Liberia's Taylor Flown to The Hague to Face War Crimes Charges
Wednesday, June 21, 2006
PARIS, June 20 -- Former Liberian president Charles Taylor -- once one of Africa's most feared warlords -- arrived Tuesday in The Hague to face charges of war crimes and allegations that he destabilized West African countries while amassing a fortune from illegal trade in diamonds, guns and timber.
Taylor's trial was moved from Sierra Leone, where he is accused of mass murder, sexual slavery and conscripting children during his support for a rebel movement that killed thousands of people during that country's 1991-2002 civil war.
The U.N. Security Council, which approved the move from Freetown to the facilities of the International Criminal Court in The Hague, cited concerns that trying the case in Sierra Leone could destabilize Liberia, Sierra Leone and neighboring countries.
Taylor's former wife said he knew he would be transferred from a prison in Freetown to The Hague this week, according to news reports. She said he was eager to respond to the allegations, which he denied in a preliminary court appearance in Freetown after his arrest in March.
"Mr. Taylor is in a very reflective and pensive mood," Jewel Taylor, a member of Liberia's Senate, told the BBC Tuesday. "This is his whole life we're talking about." She added, "There is not basis for the charges that have been levied on Mr. Taylor."
The former president, 58, arrived in the Netherlands on a U.N.-chartered jet and was led from the plane in handcuffs. He then was driven to the International Criminal Court's detention center in the suburbs of The Hague. The proceedings will be held in the courtrooms of the international court, although the trial will be conducted by the Special Court for Sierra Leone.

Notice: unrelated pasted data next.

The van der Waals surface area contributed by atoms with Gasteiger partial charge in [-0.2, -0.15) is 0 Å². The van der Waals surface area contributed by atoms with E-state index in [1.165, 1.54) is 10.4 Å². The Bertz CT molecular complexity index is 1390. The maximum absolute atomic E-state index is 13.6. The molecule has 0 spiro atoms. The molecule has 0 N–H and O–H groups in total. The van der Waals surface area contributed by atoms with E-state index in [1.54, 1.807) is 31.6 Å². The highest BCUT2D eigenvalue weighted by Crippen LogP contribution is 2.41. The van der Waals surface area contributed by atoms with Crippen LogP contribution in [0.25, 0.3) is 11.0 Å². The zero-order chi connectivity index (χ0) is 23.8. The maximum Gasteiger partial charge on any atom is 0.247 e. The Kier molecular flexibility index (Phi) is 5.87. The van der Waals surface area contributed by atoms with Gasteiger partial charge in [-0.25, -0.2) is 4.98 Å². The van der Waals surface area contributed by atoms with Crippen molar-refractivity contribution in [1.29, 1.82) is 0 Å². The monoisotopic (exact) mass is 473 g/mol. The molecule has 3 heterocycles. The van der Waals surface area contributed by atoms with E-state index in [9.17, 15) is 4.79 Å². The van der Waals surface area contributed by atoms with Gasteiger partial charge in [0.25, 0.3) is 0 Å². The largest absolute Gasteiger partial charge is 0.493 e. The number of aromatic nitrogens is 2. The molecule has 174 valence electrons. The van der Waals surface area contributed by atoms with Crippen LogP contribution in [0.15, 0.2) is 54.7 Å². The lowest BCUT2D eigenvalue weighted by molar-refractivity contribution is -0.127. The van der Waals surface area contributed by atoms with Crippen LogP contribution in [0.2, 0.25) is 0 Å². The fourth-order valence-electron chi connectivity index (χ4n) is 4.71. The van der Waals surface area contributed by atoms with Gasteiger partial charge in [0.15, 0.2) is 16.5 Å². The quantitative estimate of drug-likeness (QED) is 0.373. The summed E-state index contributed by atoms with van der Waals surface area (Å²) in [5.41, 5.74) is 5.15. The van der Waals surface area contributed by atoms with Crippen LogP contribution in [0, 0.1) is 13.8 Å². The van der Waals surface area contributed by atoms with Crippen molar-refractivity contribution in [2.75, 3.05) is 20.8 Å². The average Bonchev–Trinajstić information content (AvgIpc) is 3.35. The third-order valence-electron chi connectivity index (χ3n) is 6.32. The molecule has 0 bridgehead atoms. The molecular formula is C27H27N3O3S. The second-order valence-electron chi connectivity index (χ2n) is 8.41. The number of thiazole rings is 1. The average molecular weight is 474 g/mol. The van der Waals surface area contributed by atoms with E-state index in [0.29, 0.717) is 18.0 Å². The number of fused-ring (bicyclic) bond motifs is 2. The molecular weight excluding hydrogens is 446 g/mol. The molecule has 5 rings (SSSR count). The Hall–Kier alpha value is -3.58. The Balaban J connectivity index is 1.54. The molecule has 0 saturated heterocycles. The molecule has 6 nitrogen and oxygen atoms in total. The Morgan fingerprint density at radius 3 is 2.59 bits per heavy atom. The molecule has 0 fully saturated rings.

Taylor is the first former African head of state to be brought before a war crimes tribunal, and his case comes at a time when prosecutors have begun making tentative efforts across the continent to hold political leaders accountable for the corruption, genocide and brutality of African conflicts in the final decades of the last century. He served as president of Liberia from 1997 until 2003, when he was forced to resign.
Taylor is charged with sponsoring and aiding a rebel organization in Sierra Leone that chopped off the limbs of its civilian victims and forced women into sexual slavery and children into combat, among other atrocities. While he was actively working to destabilize the region, Taylor built a massive personal fortune from illegal trading.
He had been living comfortably in exile in Nigeria until this spring, when President Olusegun Obasanjo agreed to turn him over to the Liberian government. Taylor attempted to flee and was nabbed at a border post near Cameroon in March. At a court appearance in Freetown in April, Taylor said he was innocent and described the charges against him as "an attempt to continue to divide and rule the people of Liberia and Sierra Leone."
Taylor will be housed in the same prison where former Yugoslav president Slobodan Milosevic was detained.